In CONCACAF, barring any upsets in the knockout rounds, the qualifying groups look like so. Note the average ranking, with a lower number being an indicator of higher overall strength:
|Trinidad and Tobago||11|
Using the average alone as an indicator, it is clear that Canada's Group 2 is the most challenging. Two other indicators underline this point: the strongest team is in the group (Mexico) and the group also lowest-ranked of the group (Jamaica) is ranked higher than the lowest in Group 3 (Guyana), and in fact is ranked above all of the teams in Group 1 except the USA.
In a post last year, we questioned the assignment of teams to different 'pots'. CONCACAF, rather curiously, chose to use the May 2007 rankings to assign teams into pots, when more recent rankings from October and November were available. The cynic might guess that this was designed to help Jack Warner's T&T, who in May 2007 were still a Pot B team, but had dropped to 10th in the region by the fall.
So Canada's group is the group of death. Don't let anyone tell you any different. 3 of the top 4 teams in the region are in the group, and Jamaica is no slouch either.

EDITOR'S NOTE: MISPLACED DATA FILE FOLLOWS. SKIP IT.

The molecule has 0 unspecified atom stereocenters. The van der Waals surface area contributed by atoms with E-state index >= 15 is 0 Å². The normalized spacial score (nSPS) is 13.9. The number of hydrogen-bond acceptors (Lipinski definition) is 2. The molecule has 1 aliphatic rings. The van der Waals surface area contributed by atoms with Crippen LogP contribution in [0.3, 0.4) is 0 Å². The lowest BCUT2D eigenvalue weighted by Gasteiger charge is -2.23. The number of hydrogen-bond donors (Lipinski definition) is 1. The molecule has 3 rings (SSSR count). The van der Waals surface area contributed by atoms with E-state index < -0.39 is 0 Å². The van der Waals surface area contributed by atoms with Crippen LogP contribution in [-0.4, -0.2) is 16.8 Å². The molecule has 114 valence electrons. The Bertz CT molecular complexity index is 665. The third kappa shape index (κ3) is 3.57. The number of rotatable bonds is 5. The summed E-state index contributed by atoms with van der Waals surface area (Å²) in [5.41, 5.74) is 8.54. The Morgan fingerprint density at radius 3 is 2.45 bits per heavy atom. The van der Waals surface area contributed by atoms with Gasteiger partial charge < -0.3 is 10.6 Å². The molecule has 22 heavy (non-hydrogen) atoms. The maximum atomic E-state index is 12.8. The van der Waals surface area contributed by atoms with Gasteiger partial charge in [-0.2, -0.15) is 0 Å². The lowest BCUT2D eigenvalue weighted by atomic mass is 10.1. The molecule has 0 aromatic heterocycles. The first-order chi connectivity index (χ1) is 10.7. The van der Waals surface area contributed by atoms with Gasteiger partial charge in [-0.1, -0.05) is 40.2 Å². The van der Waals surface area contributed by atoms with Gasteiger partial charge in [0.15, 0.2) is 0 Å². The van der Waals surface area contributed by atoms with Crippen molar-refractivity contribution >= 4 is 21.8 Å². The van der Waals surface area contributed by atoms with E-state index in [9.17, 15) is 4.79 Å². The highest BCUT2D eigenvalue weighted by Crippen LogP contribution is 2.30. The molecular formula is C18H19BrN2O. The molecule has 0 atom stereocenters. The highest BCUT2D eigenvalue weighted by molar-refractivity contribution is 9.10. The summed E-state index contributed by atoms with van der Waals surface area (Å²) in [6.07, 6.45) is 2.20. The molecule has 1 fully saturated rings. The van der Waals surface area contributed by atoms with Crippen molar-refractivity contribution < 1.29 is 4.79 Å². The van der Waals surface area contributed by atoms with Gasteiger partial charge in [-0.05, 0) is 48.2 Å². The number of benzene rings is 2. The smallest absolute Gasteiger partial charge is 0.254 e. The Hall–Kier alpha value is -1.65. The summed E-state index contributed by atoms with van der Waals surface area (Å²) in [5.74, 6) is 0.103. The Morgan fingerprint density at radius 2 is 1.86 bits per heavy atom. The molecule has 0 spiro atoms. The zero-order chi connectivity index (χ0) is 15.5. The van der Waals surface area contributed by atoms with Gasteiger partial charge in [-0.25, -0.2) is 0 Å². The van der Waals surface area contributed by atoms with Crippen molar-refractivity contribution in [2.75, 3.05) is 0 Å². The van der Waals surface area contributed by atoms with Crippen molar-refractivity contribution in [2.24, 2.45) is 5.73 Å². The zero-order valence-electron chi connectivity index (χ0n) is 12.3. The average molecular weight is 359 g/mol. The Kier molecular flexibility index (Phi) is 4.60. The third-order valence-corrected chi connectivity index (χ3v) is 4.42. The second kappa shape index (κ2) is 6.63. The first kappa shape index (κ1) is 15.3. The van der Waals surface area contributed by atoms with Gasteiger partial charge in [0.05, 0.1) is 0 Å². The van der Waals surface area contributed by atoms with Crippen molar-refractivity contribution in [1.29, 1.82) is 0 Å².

(And don't think the 'aggregate ranking' approach is just a smoke screen to provide excuses for Canada. We could use the FIFA numbers, and might do so at a later date, and these produce the same results: Group 2 is by far and away the toughest, going by the numbers.)
Good stuff in the comments, good enough that we'll add it here.
Yeah. Note: The twelve teams there are ranked 1-13, with number 12 (St Vincent & Grenadines) excluded. And who has to play them?A dose of reality (and optimism?) from JoeSoccerFan:
I agree that this is the worst of luck, and that the rankings used were suspect.
However, at the end of the day we need to beat Honduras to make it through...which we likely would have had to do in the hex round anyway!
On the positive side, once we make it through to the hex, the competition should be a little easier with Honduras and Jamaica gone.